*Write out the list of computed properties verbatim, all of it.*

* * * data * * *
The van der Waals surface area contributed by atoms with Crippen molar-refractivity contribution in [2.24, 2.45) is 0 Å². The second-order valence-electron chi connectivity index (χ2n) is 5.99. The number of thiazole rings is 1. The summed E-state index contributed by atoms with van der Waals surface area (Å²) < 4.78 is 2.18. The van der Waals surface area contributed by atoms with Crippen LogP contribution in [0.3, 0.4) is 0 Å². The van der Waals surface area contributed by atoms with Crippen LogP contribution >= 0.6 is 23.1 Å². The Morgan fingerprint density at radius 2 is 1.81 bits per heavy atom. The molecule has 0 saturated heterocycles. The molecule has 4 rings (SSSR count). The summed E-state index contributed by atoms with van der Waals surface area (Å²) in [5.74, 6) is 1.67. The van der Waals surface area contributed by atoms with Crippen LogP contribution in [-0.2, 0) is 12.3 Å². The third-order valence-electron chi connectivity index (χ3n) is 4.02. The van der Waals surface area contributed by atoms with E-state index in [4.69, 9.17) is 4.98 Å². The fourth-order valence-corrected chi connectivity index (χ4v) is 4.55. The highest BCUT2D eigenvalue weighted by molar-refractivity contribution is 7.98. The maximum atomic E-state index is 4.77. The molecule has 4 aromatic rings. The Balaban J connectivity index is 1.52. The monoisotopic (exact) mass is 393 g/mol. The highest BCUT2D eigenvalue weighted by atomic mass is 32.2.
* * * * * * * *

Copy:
The van der Waals surface area contributed by atoms with Crippen molar-refractivity contribution in [2.24, 2.45) is 0 Å². The second-order valence-electron chi connectivity index (χ2n) is 5.99. The number of thiazole rings is 1. The summed E-state index contributed by atoms with van der Waals surface area (Å²) < 4.78 is 2.18. The van der Waals surface area contributed by atoms with Crippen LogP contribution in [0.3, 0.4) is 0 Å². The van der Waals surface area contributed by atoms with Crippen LogP contribution >= 0.6 is 23.1 Å². The Morgan fingerprint density at radius 2 is 1.81 bits per heavy atom. The molecule has 0 saturated heterocycles. The molecule has 4 rings (SSSR count). The summed E-state index contributed by atoms with van der Waals surface area (Å²) in [5.74, 6) is 1.67. The van der Waals surface area contributed by atoms with Crippen LogP contribution in [-0.2, 0) is 12.3 Å². The third-order valence-electron chi connectivity index (χ3n) is 4.02. The van der Waals surface area contributed by atoms with E-state index in [4.69, 9.17) is 4.98 Å². The fourth-order valence-corrected chi connectivity index (χ4v) is 4.55. The highest BCUT2D eigenvalue weighted by molar-refractivity contribution is 7.98. The maximum atomic E-state index is 4.77. The molecule has 4 aromatic rings. The Balaban J connectivity index is 1.52. The monoisotopic (exact) mass is 393 g/mol. The highest BCUT2D eigenvalue weighted by atomic mass is 32.2.